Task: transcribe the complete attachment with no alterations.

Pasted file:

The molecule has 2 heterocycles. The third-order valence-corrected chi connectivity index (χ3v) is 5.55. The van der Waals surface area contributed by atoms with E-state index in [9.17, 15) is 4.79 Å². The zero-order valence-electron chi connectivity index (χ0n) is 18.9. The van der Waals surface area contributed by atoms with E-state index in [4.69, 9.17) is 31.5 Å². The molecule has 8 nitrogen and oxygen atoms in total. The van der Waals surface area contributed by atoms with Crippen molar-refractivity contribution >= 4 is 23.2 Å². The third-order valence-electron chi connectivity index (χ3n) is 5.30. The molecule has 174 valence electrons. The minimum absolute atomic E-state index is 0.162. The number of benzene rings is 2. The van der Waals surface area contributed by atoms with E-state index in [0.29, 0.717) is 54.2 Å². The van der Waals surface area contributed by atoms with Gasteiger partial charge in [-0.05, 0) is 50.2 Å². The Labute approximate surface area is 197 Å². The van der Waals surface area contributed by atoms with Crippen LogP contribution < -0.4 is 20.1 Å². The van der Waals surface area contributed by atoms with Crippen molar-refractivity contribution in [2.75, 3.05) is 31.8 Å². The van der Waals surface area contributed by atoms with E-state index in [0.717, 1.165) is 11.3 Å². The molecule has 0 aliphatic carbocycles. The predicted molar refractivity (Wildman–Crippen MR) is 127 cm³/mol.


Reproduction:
The molecule has 2 heterocycles. The third-order valence-corrected chi connectivity index (χ3v) is 5.55. The van der Waals surface area contributed by atoms with E-state index in [9.17, 15) is 4.79 Å². The zero-order valence-electron chi connectivity index (χ0n) is 18.9. The van der Waals surface area contributed by atoms with E-state index in [4.69, 9.17) is 31.5 Å². The molecule has 8 nitrogen and oxygen atoms in total. The van der Waals surface area contributed by atoms with Crippen molar-refractivity contribution >= 4 is 23.2 Å². The third-order valence-electron chi connectivity index (χ3n) is 5.30. The molecule has 174 valence electrons. The minimum absolute atomic E-state index is 0.162. The number of benzene rings is 2. The van der Waals surface area contributed by atoms with E-state index in [0.29, 0.717) is 54.2 Å². The van der Waals surface area contributed by atoms with Gasteiger partial charge in [-0.05, 0) is 50.2 Å². The Labute approximate surface area is 197 Å². The van der Waals surface area contributed by atoms with Crippen LogP contribution < -0.4 is 20.1 Å². The van der Waals surface area contributed by atoms with Crippen molar-refractivity contribution in [2.75, 3.05) is 31.8 Å². The van der Waals surface area contributed by atoms with E-state index in [0.717, 1.165) is 11.3 Å². The molecule has 0 aliphatic carbocycles. The predicted molar refractivity (Wildman–Crippen MR) is 127 cm³/mol.